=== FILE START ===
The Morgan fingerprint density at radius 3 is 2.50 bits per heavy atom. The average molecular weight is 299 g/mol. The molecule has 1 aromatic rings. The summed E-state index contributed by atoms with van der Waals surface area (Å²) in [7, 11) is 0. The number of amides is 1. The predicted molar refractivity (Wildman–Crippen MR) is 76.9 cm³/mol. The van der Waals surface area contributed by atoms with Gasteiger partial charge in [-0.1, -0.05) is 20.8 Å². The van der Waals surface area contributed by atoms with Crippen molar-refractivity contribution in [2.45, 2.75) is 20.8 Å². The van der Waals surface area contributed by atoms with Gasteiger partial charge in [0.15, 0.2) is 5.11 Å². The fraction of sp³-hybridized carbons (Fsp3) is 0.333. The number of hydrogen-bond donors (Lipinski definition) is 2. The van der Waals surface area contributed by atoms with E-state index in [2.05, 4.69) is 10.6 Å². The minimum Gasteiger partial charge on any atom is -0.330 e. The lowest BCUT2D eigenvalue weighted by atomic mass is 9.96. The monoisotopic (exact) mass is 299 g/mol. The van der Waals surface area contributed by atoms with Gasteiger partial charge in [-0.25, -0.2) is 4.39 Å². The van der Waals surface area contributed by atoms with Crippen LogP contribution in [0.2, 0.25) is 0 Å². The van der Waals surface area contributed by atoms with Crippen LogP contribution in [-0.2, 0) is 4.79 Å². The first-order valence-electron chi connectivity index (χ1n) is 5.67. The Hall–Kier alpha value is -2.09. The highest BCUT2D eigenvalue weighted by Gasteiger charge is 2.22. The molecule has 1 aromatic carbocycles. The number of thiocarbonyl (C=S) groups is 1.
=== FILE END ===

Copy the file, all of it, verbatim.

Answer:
The Morgan fingerprint density at radius 3 is 2.50 bits per heavy atom. The average molecular weight is 299 g/mol. The molecule has 1 aromatic rings. The summed E-state index contributed by atoms with van der Waals surface area (Å²) in [7, 11) is 0. The number of amides is 1. The predicted molar refractivity (Wildman–Crippen MR) is 76.9 cm³/mol. The van der Waals surface area contributed by atoms with Gasteiger partial charge in [-0.1, -0.05) is 20.8 Å². The van der Waals surface area contributed by atoms with Crippen molar-refractivity contribution in [2.45, 2.75) is 20.8 Å². The van der Waals surface area contributed by atoms with Gasteiger partial charge in [0.15, 0.2) is 5.11 Å². The fraction of sp³-hybridized carbons (Fsp3) is 0.333. The number of hydrogen-bond donors (Lipinski definition) is 2. The van der Waals surface area contributed by atoms with E-state index in [2.05, 4.69) is 10.6 Å². The minimum Gasteiger partial charge on any atom is -0.330 e. The lowest BCUT2D eigenvalue weighted by atomic mass is 9.96. The monoisotopic (exact) mass is 299 g/mol. The van der Waals surface area contributed by atoms with Gasteiger partial charge in [-0.25, -0.2) is 4.39 Å². The van der Waals surface area contributed by atoms with Crippen LogP contribution in [0.2, 0.25) is 0 Å². The van der Waals surface area contributed by atoms with Crippen LogP contribution in [-0.2, 0) is 4.79 Å². The first-order valence-electron chi connectivity index (χ1n) is 5.67. The Hall–Kier alpha value is -2.09. The highest BCUT2D eigenvalue weighted by Gasteiger charge is 2.22. The molecule has 1 aromatic carbocycles. The number of thiocarbonyl (C=S) groups is 1.